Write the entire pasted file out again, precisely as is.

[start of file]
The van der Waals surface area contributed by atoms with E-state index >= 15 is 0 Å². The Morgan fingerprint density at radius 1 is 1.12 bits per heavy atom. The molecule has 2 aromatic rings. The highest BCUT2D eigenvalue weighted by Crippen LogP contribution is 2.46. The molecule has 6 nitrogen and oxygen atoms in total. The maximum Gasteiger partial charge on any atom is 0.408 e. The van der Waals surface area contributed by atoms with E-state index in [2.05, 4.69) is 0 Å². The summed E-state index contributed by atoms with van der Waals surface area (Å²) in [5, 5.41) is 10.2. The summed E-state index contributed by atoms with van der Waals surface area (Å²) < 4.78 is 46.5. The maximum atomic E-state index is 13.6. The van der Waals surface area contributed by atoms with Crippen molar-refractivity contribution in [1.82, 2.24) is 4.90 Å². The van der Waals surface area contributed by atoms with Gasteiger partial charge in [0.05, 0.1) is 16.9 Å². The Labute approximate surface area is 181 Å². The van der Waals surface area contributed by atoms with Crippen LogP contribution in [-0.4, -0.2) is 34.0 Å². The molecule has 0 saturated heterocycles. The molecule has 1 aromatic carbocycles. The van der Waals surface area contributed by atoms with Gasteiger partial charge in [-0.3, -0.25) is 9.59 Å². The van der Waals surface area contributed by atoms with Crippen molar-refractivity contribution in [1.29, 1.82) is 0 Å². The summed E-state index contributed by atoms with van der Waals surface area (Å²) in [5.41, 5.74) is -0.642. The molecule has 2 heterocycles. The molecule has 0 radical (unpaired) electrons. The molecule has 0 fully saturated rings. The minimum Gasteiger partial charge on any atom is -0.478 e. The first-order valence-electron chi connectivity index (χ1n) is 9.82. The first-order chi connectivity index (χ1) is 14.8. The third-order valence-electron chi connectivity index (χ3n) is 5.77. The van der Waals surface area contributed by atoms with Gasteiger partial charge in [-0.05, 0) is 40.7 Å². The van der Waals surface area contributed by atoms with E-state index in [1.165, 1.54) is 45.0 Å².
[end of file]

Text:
The van der Waals surface area contributed by atoms with E-state index >= 15 is 0 Å². The Morgan fingerprint density at radius 1 is 1.12 bits per heavy atom. The molecule has 2 aromatic rings. The highest BCUT2D eigenvalue weighted by Crippen LogP contribution is 2.46. The molecule has 6 nitrogen and oxygen atoms in total. The maximum Gasteiger partial charge on any atom is 0.408 e. The van der Waals surface area contributed by atoms with E-state index in [2.05, 4.69) is 0 Å². The summed E-state index contributed by atoms with van der Waals surface area (Å²) in [5, 5.41) is 10.2. The summed E-state index contributed by atoms with van der Waals surface area (Å²) < 4.78 is 46.5. The maximum atomic E-state index is 13.6. The van der Waals surface area contributed by atoms with Crippen molar-refractivity contribution in [1.82, 2.24) is 4.90 Å². The van der Waals surface area contributed by atoms with Gasteiger partial charge in [0.05, 0.1) is 16.9 Å². The Labute approximate surface area is 181 Å². The van der Waals surface area contributed by atoms with Crippen LogP contribution in [-0.4, -0.2) is 34.0 Å². The molecule has 0 saturated heterocycles. The molecule has 1 aromatic carbocycles. The van der Waals surface area contributed by atoms with Gasteiger partial charge in [-0.3, -0.25) is 9.59 Å². The van der Waals surface area contributed by atoms with Crippen molar-refractivity contribution in [1.29, 1.82) is 0 Å². The summed E-state index contributed by atoms with van der Waals surface area (Å²) in [5.41, 5.74) is -0.642. The molecule has 2 heterocycles. The molecule has 0 radical (unpaired) electrons. The molecule has 0 fully saturated rings. The minimum Gasteiger partial charge on any atom is -0.478 e. The first-order valence-electron chi connectivity index (χ1n) is 9.82. The first-order chi connectivity index (χ1) is 14.8. The third-order valence-electron chi connectivity index (χ3n) is 5.77. The van der Waals surface area contributed by atoms with Gasteiger partial charge in [-0.05, 0) is 40.7 Å². The van der Waals surface area contributed by atoms with E-state index in [1.165, 1.54) is 45.0 Å².